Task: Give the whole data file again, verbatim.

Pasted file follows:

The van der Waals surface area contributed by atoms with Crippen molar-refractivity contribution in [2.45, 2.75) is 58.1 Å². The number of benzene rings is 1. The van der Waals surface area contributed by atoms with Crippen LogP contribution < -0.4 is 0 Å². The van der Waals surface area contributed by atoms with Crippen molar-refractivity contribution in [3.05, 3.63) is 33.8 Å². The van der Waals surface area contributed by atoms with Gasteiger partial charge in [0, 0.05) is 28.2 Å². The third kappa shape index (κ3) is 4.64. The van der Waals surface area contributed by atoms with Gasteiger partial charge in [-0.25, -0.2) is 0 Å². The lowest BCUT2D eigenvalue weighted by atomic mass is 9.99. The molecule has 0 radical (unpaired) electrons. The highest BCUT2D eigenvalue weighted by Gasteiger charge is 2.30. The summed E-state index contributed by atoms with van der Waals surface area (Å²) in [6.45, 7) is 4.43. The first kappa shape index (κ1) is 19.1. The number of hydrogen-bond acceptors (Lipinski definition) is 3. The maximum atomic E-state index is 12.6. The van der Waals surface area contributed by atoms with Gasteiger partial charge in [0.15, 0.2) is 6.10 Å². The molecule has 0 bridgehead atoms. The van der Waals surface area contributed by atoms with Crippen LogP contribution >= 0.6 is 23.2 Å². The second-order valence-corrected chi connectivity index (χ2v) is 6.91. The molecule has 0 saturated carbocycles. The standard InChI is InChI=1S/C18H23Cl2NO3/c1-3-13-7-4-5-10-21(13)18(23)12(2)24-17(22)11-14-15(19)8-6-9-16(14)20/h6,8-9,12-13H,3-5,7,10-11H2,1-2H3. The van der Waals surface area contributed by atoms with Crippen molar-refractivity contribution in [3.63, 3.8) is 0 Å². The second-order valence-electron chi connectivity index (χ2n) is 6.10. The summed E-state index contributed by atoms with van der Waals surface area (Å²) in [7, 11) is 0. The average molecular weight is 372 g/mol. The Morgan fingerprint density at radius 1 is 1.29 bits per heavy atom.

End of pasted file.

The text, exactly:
The van der Waals surface area contributed by atoms with Crippen molar-refractivity contribution in [2.45, 2.75) is 58.1 Å². The number of benzene rings is 1. The van der Waals surface area contributed by atoms with Crippen LogP contribution < -0.4 is 0 Å². The van der Waals surface area contributed by atoms with Crippen molar-refractivity contribution in [3.05, 3.63) is 33.8 Å². The van der Waals surface area contributed by atoms with Gasteiger partial charge in [0, 0.05) is 28.2 Å². The third kappa shape index (κ3) is 4.64. The van der Waals surface area contributed by atoms with Gasteiger partial charge in [-0.25, -0.2) is 0 Å². The lowest BCUT2D eigenvalue weighted by atomic mass is 9.99. The molecule has 0 radical (unpaired) electrons. The highest BCUT2D eigenvalue weighted by Gasteiger charge is 2.30. The summed E-state index contributed by atoms with van der Waals surface area (Å²) in [6.45, 7) is 4.43. The first kappa shape index (κ1) is 19.1. The number of hydrogen-bond acceptors (Lipinski definition) is 3. The maximum atomic E-state index is 12.6. The van der Waals surface area contributed by atoms with Gasteiger partial charge in [0.15, 0.2) is 6.10 Å². The molecule has 0 bridgehead atoms. The van der Waals surface area contributed by atoms with Crippen LogP contribution >= 0.6 is 23.2 Å². The second-order valence-corrected chi connectivity index (χ2v) is 6.91. The molecule has 0 saturated carbocycles. The standard InChI is InChI=1S/C18H23Cl2NO3/c1-3-13-7-4-5-10-21(13)18(23)12(2)24-17(22)11-14-15(19)8-6-9-16(14)20/h6,8-9,12-13H,3-5,7,10-11H2,1-2H3. The van der Waals surface area contributed by atoms with Crippen molar-refractivity contribution in [3.63, 3.8) is 0 Å². The second-order valence-electron chi connectivity index (χ2n) is 6.10. The summed E-state index contributed by atoms with van der Waals surface area (Å²) in [7, 11) is 0. The average molecular weight is 372 g/mol. The Morgan fingerprint density at radius 1 is 1.29 bits per heavy atom.